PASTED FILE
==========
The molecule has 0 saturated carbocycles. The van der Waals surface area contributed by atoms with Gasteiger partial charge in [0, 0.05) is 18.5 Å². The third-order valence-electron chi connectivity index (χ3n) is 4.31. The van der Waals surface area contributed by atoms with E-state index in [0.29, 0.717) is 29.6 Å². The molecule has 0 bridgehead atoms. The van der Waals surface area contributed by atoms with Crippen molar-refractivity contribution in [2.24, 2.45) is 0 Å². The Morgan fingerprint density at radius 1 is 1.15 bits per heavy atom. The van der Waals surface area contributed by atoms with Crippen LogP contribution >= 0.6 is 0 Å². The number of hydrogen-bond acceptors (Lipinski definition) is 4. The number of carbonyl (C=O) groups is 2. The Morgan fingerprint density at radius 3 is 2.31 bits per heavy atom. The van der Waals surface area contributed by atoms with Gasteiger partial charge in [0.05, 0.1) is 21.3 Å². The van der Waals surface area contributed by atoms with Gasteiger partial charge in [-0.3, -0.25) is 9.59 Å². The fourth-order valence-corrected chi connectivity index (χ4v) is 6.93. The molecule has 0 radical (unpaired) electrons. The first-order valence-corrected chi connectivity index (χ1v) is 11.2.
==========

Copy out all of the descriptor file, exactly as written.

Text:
The molecule has 0 saturated carbocycles. The van der Waals surface area contributed by atoms with Gasteiger partial charge in [0, 0.05) is 18.5 Å². The third-order valence-electron chi connectivity index (χ3n) is 4.31. The van der Waals surface area contributed by atoms with E-state index in [0.29, 0.717) is 29.6 Å². The molecule has 0 bridgehead atoms. The van der Waals surface area contributed by atoms with Crippen molar-refractivity contribution in [2.24, 2.45) is 0 Å². The Morgan fingerprint density at radius 1 is 1.15 bits per heavy atom. The van der Waals surface area contributed by atoms with Crippen LogP contribution >= 0.6 is 0 Å². The number of hydrogen-bond acceptors (Lipinski definition) is 4. The number of carbonyl (C=O) groups is 2. The Morgan fingerprint density at radius 3 is 2.31 bits per heavy atom. The van der Waals surface area contributed by atoms with Gasteiger partial charge in [0.05, 0.1) is 21.3 Å². The van der Waals surface area contributed by atoms with Gasteiger partial charge in [-0.3, -0.25) is 9.59 Å². The fourth-order valence-corrected chi connectivity index (χ4v) is 6.93. The molecule has 0 radical (unpaired) electrons. The first-order valence-corrected chi connectivity index (χ1v) is 11.2.